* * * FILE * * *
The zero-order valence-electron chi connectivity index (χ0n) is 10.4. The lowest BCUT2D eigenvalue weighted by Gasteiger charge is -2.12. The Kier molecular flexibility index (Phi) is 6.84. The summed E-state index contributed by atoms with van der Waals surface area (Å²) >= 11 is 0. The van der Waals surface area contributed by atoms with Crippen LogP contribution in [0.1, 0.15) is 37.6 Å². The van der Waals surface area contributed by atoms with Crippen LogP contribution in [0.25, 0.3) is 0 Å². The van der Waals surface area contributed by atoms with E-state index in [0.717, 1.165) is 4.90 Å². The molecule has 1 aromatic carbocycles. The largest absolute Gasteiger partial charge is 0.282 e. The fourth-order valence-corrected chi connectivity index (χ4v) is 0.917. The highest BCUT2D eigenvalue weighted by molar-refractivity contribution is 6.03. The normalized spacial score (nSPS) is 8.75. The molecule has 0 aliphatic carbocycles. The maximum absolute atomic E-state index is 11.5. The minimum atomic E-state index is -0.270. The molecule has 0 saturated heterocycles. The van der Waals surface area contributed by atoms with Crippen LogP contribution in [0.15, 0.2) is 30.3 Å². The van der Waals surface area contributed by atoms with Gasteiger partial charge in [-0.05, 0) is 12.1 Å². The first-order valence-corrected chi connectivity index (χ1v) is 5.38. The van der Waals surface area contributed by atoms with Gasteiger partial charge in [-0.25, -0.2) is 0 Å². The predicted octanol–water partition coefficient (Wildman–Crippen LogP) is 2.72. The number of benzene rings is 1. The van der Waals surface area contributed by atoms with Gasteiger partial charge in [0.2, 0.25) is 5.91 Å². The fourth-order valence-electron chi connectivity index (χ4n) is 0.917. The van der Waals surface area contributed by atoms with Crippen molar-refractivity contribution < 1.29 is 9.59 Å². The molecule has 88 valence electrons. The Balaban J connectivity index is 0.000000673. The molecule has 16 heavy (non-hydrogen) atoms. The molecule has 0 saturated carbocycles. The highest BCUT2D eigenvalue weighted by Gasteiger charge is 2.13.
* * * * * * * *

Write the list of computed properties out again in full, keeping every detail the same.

The zero-order valence-electron chi connectivity index (χ0n) is 10.4. The lowest BCUT2D eigenvalue weighted by Gasteiger charge is -2.12. The Kier molecular flexibility index (Phi) is 6.84. The summed E-state index contributed by atoms with van der Waals surface area (Å²) >= 11 is 0. The van der Waals surface area contributed by atoms with Crippen LogP contribution in [0.1, 0.15) is 37.6 Å². The van der Waals surface area contributed by atoms with Crippen LogP contribution in [0.25, 0.3) is 0 Å². The van der Waals surface area contributed by atoms with E-state index in [0.717, 1.165) is 4.90 Å². The molecule has 1 aromatic carbocycles. The largest absolute Gasteiger partial charge is 0.282 e. The fourth-order valence-corrected chi connectivity index (χ4v) is 0.917. The highest BCUT2D eigenvalue weighted by molar-refractivity contribution is 6.03. The normalized spacial score (nSPS) is 8.75. The molecule has 0 aliphatic carbocycles. The maximum absolute atomic E-state index is 11.5. The minimum atomic E-state index is -0.270. The molecule has 0 saturated heterocycles. The van der Waals surface area contributed by atoms with Crippen LogP contribution in [0.15, 0.2) is 30.3 Å². The van der Waals surface area contributed by atoms with Gasteiger partial charge in [-0.05, 0) is 12.1 Å². The first-order valence-corrected chi connectivity index (χ1v) is 5.38. The van der Waals surface area contributed by atoms with Gasteiger partial charge in [-0.25, -0.2) is 0 Å². The predicted octanol–water partition coefficient (Wildman–Crippen LogP) is 2.72. The number of benzene rings is 1. The van der Waals surface area contributed by atoms with Gasteiger partial charge in [0.2, 0.25) is 5.91 Å². The fourth-order valence-electron chi connectivity index (χ4n) is 0.917. The van der Waals surface area contributed by atoms with Crippen molar-refractivity contribution < 1.29 is 9.59 Å². The molecule has 88 valence electrons. The Balaban J connectivity index is 0.000000673. The molecule has 16 heavy (non-hydrogen) atoms. The molecule has 0 saturated carbocycles. The highest BCUT2D eigenvalue weighted by Gasteiger charge is 2.13.